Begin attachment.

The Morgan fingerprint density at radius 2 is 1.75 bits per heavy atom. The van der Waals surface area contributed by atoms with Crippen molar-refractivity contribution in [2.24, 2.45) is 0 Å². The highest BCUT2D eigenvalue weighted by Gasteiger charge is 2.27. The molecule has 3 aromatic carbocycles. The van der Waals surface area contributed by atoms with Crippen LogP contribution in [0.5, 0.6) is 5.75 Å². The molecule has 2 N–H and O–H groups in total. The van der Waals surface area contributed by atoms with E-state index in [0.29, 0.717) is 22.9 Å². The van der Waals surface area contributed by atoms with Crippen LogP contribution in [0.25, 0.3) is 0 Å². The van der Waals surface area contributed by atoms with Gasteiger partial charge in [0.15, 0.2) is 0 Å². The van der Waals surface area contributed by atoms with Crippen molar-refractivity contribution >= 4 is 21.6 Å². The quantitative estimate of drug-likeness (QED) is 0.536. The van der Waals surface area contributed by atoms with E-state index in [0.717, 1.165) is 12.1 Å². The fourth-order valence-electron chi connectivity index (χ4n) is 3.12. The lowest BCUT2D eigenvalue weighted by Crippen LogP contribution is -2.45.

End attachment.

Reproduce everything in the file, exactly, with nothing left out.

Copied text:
The Morgan fingerprint density at radius 2 is 1.75 bits per heavy atom. The van der Waals surface area contributed by atoms with Crippen molar-refractivity contribution in [2.24, 2.45) is 0 Å². The highest BCUT2D eigenvalue weighted by Gasteiger charge is 2.27. The molecule has 3 aromatic carbocycles. The van der Waals surface area contributed by atoms with Crippen LogP contribution in [0.5, 0.6) is 5.75 Å². The molecule has 2 N–H and O–H groups in total. The van der Waals surface area contributed by atoms with E-state index in [0.29, 0.717) is 22.9 Å². The van der Waals surface area contributed by atoms with Crippen LogP contribution in [0.25, 0.3) is 0 Å². The van der Waals surface area contributed by atoms with Gasteiger partial charge in [0.15, 0.2) is 0 Å². The van der Waals surface area contributed by atoms with Crippen molar-refractivity contribution >= 4 is 21.6 Å². The quantitative estimate of drug-likeness (QED) is 0.536. The van der Waals surface area contributed by atoms with E-state index in [0.717, 1.165) is 12.1 Å². The fourth-order valence-electron chi connectivity index (χ4n) is 3.12. The lowest BCUT2D eigenvalue weighted by Crippen LogP contribution is -2.45.